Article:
16. Why, I’m curious, should we not buy the bright colors?

  17. The name of the game is STYLE is it not? Like the song that Frank,Bing
    and Dean sang, “You either got or you haven’t got……STYLE!!”
    I am assuming the motivation in rejecting the brights is wearing them
    sends a message of drawing too much attention to yourself, that you are
    not portraying “style” but either being a wannabe showoff or just lacking
    any sense of style to begin with. Is that the reasoning here?
    No way do you need to avoid brights at all. Bright on bright can over do it.
    But any and all of the colors displayed here can easily be worked into
    any kind of outfit without being garish. HOW? Again you’ve either got,
    or you haven’t got style. NAUTICA. Ok, so its GAP level. I can easily
    and have effortlessly mixed in many GAP and/or Nautica from the past
    into many outfits and have made them work. HOW can one go wrong with
    classic navy-red-white- combinations? Hilfiger got marinated in wannabe
    land too long for my personal taste, but a line like Nautica is workable.
    Too many seem to miss the basic point about “style”. I’ve done myself
    a diservice to the “heritage” of it all if I go out on the family yacht
    decked out in NAUTICA top to bottom? Don’t be ridiculous.
    Lacoste another example. Many true preps,so they claim, feel Lacoste
    has given way too much to becoming….well ….”common”.
    THE SECRET IS-YOU. YOU are the one who has the responsibility to
    make that Lacoste outfit look like a million bucks. YOU are the one
    whose “style” maintains the “status”of Lacoste,so to speak.
    You’ve either GOT or you haven’t got “STYLE” OK? THAT’S THE
    DIFFERENCE BETWEEN YOU AND THE REST.

  18. I love Brooks Brothers, and I’ve never thought of myself to be the one who complains about the dramatic change of their merchandise. I would much prefer the Brooks Brothers from two years ago…. This collection just doesn’t seem Brooks Brothers to me.

  19. Jinx,

    Good points. There are some people who would be comfortable in clothing this loud, and some of them might even look good in it. But many who try loud clothes like these will end up looking like buffoons, because it’s not their style.

    I could have worn this stuff in high school, and made it look good. If I were to wear them now, I would look like a total jackass.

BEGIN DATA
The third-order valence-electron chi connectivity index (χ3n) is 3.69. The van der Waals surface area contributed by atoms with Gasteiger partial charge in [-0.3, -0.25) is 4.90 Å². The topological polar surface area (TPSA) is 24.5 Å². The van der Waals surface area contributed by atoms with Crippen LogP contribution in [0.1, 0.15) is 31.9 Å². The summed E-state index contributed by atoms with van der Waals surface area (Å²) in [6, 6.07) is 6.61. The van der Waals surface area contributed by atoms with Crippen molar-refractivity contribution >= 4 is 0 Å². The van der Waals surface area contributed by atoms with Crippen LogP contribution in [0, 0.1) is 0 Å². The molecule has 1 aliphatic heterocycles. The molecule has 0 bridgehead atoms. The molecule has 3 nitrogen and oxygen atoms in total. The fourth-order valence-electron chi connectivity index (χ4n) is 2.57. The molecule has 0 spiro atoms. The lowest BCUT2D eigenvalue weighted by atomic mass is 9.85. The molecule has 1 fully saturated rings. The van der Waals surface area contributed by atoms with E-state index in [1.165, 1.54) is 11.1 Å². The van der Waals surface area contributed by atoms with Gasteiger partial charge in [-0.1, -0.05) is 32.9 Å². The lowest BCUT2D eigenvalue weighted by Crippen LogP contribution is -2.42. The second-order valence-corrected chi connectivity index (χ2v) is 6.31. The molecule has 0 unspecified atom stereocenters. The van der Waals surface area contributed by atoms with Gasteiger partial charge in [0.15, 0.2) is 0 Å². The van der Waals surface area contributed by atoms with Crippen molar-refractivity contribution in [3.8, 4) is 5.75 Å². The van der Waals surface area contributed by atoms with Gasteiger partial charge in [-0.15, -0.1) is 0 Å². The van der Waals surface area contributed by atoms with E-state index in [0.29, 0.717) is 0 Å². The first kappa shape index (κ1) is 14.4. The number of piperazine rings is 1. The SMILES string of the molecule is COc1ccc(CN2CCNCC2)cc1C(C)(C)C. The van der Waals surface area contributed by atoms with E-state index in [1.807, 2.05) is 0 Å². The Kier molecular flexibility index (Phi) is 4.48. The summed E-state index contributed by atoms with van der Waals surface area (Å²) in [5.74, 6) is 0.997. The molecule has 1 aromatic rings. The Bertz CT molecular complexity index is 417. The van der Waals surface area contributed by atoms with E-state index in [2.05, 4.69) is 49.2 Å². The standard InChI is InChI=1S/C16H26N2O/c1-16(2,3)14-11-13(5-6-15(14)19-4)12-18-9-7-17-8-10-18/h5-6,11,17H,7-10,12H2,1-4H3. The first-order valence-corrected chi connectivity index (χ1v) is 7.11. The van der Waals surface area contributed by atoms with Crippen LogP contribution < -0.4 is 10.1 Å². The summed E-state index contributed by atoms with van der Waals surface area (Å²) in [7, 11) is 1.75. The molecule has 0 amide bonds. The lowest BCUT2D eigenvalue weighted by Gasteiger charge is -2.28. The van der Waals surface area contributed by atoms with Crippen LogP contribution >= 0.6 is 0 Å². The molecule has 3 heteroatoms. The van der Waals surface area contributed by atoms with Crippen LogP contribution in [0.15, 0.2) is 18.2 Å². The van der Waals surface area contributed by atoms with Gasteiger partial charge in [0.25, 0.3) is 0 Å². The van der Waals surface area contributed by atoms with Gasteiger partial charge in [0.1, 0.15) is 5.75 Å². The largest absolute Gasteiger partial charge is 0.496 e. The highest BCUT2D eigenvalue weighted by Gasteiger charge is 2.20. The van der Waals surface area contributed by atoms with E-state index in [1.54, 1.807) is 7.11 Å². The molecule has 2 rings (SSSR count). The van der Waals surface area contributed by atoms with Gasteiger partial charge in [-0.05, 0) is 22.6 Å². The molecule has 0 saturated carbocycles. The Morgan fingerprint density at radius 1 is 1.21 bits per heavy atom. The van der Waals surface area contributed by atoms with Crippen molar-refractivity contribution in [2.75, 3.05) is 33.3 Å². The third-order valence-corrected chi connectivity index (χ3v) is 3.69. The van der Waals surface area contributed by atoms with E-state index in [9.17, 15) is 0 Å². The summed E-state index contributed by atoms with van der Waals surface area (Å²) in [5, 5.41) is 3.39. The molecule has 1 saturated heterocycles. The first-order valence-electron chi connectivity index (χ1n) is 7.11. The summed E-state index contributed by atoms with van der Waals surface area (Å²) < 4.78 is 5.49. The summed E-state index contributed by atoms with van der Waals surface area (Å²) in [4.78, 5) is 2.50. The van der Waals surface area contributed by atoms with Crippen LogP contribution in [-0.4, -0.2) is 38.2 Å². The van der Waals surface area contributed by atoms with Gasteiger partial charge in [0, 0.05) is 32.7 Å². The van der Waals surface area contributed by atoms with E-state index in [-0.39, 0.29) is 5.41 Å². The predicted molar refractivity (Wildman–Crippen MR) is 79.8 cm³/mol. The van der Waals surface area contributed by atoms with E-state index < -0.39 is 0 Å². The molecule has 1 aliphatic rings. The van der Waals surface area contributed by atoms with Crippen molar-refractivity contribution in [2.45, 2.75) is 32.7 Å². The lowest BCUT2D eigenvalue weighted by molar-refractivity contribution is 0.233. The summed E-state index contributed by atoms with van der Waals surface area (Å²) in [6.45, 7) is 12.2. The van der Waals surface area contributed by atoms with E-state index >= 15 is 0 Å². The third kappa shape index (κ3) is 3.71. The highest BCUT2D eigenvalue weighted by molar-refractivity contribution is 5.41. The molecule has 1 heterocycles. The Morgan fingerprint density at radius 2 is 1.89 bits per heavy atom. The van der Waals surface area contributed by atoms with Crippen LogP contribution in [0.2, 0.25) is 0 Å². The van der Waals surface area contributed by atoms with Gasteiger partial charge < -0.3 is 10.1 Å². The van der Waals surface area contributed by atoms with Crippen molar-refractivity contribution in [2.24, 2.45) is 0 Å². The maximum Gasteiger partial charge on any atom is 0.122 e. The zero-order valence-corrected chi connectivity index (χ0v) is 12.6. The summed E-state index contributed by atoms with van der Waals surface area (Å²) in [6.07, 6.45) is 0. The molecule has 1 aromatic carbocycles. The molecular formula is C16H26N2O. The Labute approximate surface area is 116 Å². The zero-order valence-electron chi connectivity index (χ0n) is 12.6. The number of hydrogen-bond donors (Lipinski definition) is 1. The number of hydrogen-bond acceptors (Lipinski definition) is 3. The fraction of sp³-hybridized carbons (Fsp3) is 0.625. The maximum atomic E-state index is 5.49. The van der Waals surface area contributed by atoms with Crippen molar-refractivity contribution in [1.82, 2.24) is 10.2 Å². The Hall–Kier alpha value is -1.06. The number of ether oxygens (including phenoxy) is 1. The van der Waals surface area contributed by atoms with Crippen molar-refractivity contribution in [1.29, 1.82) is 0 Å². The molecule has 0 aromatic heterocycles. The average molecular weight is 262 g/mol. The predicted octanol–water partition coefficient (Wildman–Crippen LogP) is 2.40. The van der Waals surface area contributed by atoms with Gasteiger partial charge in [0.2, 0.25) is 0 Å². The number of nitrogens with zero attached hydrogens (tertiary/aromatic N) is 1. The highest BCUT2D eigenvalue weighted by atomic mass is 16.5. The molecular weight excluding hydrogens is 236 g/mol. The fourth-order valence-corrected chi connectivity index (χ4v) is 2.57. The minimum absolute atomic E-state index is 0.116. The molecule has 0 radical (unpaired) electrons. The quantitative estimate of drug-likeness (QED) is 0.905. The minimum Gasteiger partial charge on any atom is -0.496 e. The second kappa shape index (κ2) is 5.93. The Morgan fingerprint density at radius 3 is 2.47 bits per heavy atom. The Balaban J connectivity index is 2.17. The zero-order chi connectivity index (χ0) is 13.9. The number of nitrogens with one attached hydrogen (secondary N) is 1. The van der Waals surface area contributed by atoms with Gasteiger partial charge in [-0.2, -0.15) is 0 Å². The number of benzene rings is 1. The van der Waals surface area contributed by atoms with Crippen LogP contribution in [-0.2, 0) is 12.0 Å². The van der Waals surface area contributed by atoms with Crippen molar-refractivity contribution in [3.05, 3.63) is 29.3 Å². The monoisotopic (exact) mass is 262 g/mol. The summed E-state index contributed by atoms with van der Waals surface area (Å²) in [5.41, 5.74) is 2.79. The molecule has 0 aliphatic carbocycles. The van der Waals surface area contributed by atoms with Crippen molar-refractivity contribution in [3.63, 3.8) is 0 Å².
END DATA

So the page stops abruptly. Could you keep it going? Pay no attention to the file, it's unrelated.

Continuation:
Style changes.

    But I still see your point.

  20. Thank You Henry. You know, a real good bottom line to all this as well
    is what most hate to hear. Take that outfit above with the orange zip
    up with hood over the pink oxford with madras pants combo plus bowtie.
    Yeah it is suggesting a prep school student hanging out watching
    the latest rowing competition. No way possible an adult can respectfully
    carry that outfit? No, not impossible. What most hate to hear is the more
    handsome the man, the longer the boyish looks of youth hang on,the
    more you can get away with. The majority are not blessed with as such
    so the rules one hears and repeats about fashion are according to……
    PRIDE of human nature rather than facts. Upon entering one’s graying
    years,yeah than you’re really pushing it. Early graying sure is another
    addition to one’s looks that will no longer coordinate with youthful
    manner of dress. Then again, you’d be surprised what the cliche
    “young at heart” can really do for your appearance. In that outfit above
    the orange zip up again, what makes it work for me at “45” is because
    when I wear it I’m NOT trying to put on a youth on my “outside”
    that is no longer there,I wear it because my Spirit is still running and
    beating on my inside. Of course one may say,well Jinx you’re just
    describing the exception to the rule,nothing profound we all understand
    that……do you? Do you really?…so don’t strive to BE the exception
    to the rule ,accept your place in the status quo and limit your
    imagination,creativity and choices…….another problem is the ones
    who do wear the outfit that doesn’t match their SPIRIT.
    THAT is what you’re really picking up on when you shake your head
    in bewilderment at some one trying too hard, trying to look 18-20
    when they are 45-50. It’s a defense mechanism then, that is so
    transparent for lack of self esteem, that no amount of effort can hide it.
    Compounded when a good portion of an ENTIRE GENERATION
    are trying to lie to themselves giving a false acceptance of defense
    mechanisms as “normal”….So I say to all-YOU ARE THE RULEBOOK
    as to what can or cannot work for you. If there are problems still
    then it is your relationship to yourself you have not mastered yet.

  21. Perfect financial sector | September 23, 2010 at 7:47 pm |

    Beautiful collection!

  22. thank you so much!!

  23. In the second photo from the bottom, what are those pants called?